During American Heart Month, the public is reminded of health risks associated with lifestyle choices, such as smoking and eating unhealthy foods.
But there is another cardiac-disease risk factor that should be considered, said Kathy Weaver, director of Cardiopulmonary/Sleep Services at Pawnee Valley Community Hospital (PVCH) in Larned. Since February is heart month, Weaver wanted to share information about sleep disorders.
“There are a few sleep issues that can be associated with heart-related problems, such as atrial fibrillation and congestive heart failure,” Weaver said. “Sleep disturbances can also contribute to stroke, high blood pressure, obesity and depression. They can affect daily activities because of fatigue during the day.”
For those who want answers about sleep apnea and other disorders, Weaver and her colleagues are available at the PVCH Sleep & Diagnostic Center. Potential candidates for a sleep study may ask themselves a few questions.
These include: Do I snore loudly? Am I sleepy during the day? Do I quit breathing during sleep? Do I have high blood pressure and/or a body mass index greater than 35? Is my neck circumference greater than 15.75 inches?
“Those interested in a diagnosis are encouraged to contact us. We think they will be impressed with the surroundings here,” Weaver said. “Our accommodations resemble a hotel setting, with comfortable queen-sized beds, pillow-top mattresses and flat-screen TVs. We also have over-sized recliners.
“Patients are offered a shower, along with coffee and a snack before leaving the center in the morning,” she added.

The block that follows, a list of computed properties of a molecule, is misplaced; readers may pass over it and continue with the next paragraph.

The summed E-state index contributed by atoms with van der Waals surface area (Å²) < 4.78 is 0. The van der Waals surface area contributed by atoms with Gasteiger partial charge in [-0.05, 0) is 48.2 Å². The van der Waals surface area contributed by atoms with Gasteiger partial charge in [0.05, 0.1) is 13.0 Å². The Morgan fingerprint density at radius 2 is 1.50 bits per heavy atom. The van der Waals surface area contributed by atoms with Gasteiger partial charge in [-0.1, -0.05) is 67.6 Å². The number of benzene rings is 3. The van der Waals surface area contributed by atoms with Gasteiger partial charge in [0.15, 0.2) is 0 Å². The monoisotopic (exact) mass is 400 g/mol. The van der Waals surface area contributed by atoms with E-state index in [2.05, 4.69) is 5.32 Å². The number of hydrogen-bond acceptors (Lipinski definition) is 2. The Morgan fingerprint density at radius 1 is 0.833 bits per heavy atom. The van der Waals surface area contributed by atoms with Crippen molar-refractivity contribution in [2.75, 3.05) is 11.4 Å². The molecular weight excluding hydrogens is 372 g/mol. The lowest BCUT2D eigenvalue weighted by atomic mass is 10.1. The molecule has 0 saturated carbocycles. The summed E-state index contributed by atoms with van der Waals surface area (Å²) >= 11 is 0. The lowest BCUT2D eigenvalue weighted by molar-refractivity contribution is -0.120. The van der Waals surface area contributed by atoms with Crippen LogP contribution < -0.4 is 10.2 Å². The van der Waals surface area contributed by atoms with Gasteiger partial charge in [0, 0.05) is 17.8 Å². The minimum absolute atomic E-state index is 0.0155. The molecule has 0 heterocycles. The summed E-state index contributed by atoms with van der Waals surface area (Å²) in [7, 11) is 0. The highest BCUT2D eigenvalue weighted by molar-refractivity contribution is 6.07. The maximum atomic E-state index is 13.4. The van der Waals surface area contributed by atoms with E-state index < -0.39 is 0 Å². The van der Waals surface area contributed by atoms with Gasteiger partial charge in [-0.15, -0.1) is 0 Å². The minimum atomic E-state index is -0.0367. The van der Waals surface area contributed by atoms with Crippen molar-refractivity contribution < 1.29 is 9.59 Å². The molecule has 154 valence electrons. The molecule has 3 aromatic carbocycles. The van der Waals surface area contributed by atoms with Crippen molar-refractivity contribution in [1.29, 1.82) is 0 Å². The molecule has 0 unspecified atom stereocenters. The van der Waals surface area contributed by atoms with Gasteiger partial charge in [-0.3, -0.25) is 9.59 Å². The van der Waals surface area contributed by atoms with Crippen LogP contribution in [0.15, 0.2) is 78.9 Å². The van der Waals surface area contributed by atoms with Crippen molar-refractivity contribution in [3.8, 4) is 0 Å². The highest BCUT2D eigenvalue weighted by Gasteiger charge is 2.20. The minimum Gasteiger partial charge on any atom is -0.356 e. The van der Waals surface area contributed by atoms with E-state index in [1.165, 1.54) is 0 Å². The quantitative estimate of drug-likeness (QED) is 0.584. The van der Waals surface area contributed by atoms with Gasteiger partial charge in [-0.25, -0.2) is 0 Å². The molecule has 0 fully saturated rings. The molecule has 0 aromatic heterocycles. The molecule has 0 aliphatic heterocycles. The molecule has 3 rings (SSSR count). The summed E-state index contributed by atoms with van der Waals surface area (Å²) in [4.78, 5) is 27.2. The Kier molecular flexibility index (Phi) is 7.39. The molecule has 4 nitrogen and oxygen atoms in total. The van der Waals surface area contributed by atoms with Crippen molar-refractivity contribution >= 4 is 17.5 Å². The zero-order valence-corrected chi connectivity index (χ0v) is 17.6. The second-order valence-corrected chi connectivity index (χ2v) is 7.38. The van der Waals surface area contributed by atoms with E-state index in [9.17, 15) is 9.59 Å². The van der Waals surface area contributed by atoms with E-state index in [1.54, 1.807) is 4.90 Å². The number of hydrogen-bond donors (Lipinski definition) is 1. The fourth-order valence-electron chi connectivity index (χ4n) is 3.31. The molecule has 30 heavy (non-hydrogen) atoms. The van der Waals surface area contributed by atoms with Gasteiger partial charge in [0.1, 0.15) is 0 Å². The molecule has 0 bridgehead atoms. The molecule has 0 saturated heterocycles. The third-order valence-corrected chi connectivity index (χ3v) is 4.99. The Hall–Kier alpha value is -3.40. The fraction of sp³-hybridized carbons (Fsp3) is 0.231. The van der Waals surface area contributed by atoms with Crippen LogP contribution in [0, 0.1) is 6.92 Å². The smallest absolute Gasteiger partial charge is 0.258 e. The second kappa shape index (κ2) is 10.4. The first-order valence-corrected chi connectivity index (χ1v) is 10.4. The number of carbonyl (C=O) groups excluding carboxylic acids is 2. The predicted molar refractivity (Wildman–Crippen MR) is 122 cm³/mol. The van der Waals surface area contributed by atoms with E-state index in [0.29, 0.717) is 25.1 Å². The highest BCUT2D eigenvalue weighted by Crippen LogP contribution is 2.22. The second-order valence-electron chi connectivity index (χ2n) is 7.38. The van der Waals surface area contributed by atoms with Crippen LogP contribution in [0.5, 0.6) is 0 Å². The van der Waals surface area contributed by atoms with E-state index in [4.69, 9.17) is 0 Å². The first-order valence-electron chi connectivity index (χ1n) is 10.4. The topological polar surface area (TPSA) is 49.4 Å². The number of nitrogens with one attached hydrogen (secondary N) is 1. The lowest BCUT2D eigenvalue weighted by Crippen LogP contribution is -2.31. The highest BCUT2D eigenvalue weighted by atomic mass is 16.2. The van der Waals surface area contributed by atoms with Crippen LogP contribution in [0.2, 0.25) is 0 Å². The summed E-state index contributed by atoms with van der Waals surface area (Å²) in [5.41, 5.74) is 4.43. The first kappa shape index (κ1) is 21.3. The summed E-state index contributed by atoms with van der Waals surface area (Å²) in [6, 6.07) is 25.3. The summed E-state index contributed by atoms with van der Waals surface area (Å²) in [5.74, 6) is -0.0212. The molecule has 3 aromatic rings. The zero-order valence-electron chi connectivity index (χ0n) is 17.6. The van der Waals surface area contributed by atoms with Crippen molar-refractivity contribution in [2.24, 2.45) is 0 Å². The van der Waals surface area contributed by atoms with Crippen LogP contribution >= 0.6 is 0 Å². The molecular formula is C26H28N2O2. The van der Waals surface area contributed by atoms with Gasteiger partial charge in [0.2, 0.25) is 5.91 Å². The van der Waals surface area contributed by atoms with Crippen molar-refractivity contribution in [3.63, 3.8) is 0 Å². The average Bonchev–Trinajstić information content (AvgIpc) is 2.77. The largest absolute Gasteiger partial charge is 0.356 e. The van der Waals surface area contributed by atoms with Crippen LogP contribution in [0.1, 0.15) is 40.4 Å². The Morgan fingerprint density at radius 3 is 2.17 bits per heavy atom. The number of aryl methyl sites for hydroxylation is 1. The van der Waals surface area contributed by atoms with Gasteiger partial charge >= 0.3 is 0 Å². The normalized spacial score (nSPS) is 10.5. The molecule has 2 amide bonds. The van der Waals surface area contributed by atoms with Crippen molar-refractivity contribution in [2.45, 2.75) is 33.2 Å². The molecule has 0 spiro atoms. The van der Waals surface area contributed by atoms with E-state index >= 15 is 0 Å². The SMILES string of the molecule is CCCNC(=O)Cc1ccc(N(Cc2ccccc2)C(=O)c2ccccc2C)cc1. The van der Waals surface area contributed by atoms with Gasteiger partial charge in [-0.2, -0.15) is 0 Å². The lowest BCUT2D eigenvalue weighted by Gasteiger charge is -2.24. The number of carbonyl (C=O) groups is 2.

Nick Charles, RPSGT, is the center’s sleep technologist who takes good care of patients, Weaver noted.
“Our patients just love Nick’s outgoing personality,” Weaver commented. “He explains everything he is doing in detail so you have a complete understanding of the procedures. He helps patients feel at home.”
Weaver also noted that patients may bring their own pillows to the center and a snack is offered before bedtime. The center accommodates patients’ sleep schedules.
“Many patients tell us they wish they would have had a sleep study conducted years earlier,” Weaver said. “They didn’t realize they could feel so much better.”
The American Academy of Sleep Medicine has accredited the PVCH sleep lab. Dr. Son Truong of Wichita, sleep center medical director, is on site regularly to visit patients. “Dr. Truong, who is an accredited sleep doctor, works with us one-on-one,” Weaver said.
In addition, Dr. Steven Ronsick and Dr. Manmohan Biring, along with Lesa Klozenbocher, advanced practice registered nurse, are available to sleep-study patients.
“This is a great, patient-oriented team,” Weaver said. “Their expertise is invaluable to our patients.”